The Pathogenicity Of Velogenic Viscerotropic Newcastle Disease Virus In The Bursa Of Fabricius
Othman, Fauziah (1993) The Pathogenicity Of Velogenic Viscerotropic Newcastle Disease Virus In The Bursa Of Fabricius. Masters thesis, Universiti Pertanian Malaysia.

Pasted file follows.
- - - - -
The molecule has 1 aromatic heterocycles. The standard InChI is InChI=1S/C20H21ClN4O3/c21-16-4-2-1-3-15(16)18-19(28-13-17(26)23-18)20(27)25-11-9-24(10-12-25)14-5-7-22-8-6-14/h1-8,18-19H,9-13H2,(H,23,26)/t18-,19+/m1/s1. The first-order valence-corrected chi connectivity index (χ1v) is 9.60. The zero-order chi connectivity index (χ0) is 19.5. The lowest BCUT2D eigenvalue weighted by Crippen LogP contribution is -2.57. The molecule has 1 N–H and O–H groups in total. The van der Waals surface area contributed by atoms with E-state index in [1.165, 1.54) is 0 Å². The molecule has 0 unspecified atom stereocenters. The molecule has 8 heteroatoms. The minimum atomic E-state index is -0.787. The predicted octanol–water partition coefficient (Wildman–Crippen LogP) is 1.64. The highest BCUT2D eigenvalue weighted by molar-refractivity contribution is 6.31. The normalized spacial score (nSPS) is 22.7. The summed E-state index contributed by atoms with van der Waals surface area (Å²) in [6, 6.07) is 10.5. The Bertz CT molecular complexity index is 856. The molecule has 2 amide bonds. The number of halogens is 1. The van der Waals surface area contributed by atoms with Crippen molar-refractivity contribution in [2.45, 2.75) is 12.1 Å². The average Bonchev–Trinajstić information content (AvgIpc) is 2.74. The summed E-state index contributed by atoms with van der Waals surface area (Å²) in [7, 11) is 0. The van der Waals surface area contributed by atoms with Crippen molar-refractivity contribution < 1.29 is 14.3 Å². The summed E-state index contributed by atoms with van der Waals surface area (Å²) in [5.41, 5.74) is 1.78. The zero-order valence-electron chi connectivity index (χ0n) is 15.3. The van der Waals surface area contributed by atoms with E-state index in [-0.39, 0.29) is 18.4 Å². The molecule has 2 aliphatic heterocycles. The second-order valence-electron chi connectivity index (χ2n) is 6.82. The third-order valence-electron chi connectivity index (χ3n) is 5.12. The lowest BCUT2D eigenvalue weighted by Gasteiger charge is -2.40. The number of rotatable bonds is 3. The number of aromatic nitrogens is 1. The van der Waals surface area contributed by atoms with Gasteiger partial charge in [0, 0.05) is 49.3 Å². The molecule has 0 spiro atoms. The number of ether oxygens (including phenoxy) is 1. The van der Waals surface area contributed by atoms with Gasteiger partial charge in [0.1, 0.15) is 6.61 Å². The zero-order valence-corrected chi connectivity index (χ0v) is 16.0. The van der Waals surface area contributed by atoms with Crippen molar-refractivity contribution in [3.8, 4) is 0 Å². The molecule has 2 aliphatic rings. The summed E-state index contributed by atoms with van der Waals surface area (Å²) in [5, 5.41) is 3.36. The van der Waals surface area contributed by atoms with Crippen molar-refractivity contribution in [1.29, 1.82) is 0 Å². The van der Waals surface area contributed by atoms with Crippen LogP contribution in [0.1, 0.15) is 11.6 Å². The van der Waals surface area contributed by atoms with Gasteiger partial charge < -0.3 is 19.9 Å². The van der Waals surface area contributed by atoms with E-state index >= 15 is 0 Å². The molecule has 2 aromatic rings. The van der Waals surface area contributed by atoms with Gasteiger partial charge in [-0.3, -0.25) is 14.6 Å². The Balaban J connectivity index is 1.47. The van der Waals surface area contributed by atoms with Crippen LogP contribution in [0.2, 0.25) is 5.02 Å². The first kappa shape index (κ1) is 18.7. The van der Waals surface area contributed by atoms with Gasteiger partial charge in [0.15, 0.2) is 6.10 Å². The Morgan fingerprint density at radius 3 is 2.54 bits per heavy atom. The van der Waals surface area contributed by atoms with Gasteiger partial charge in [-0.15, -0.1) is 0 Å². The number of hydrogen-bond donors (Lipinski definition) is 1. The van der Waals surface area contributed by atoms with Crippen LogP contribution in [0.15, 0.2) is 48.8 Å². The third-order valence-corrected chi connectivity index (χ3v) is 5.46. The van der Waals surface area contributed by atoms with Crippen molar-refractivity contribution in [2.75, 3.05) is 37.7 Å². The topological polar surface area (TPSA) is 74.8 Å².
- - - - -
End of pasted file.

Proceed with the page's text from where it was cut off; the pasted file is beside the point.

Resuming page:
Newcastle disease (ND) is one of the important poultry diseases in Malaysia. Although the disease is controlled through vaccination programmes, outbreaks have been reported in vaccinated flocks from time to time. The success of any vaccination programme depends on several factors and one of them is the integrity of the immune system. The bursa of Fabricius is an important organ of the immune system which is responsible for humoral immunity against ND. Realising its importance, a study was undertaken to investigate the effect of velogenic viscerotropic Newcastle disease virus (VVNDV) on the bursa of Fabricius. An initial detailed study on the normal structure of the bursa of Fabricius was conducted as a basis for differentiating the effect of VVNDV on the bursa of Fabricius.The effect of VVNDV on the bursa of Fabricius of vaccinated chickens was determined by infecting these chickens via contact with non-vaccinated chickens challenged intranasally with 0. 1 ml of inoculate containing 106 E1DSO of the virus. The damage to the bursa of Fabricius was examined by histological and electron microscopic studies, while virus was detected by isolation, immunoperoxidase staining and transmission electron microscopy. The results showed that VVNDV damaged and replicated in the bursa of Fabricius of vaccinated birds. Grossly, the bursa was swollen, oedematous, haemorrhagic and necrotic. Histopathology showed that there were haemorrhages, oedema, cystic cavities in the follicles containing mucous, necrosis of the follicles and presence of a reduced number of lymphocytes and an increased number of heterophils, macrophages and plasma cells. Scanning electron microscopy showed increased mucous secretion and there was exfoliation of the microvilli. However the follicle-associated-epithelium was intact in the vaccinated challenged birds. In the non-vaccinated challenged birds there was total exfoliation of the epithelium. Viral isolation and immunoperoxidase staining showed evidence of viral replication in the bursa of Fabricius. Ultrastructurally, viral replication was shown by the presence of virus budding and nucleocapsids in the cytoplasm of lymphoid cells and macrophages.
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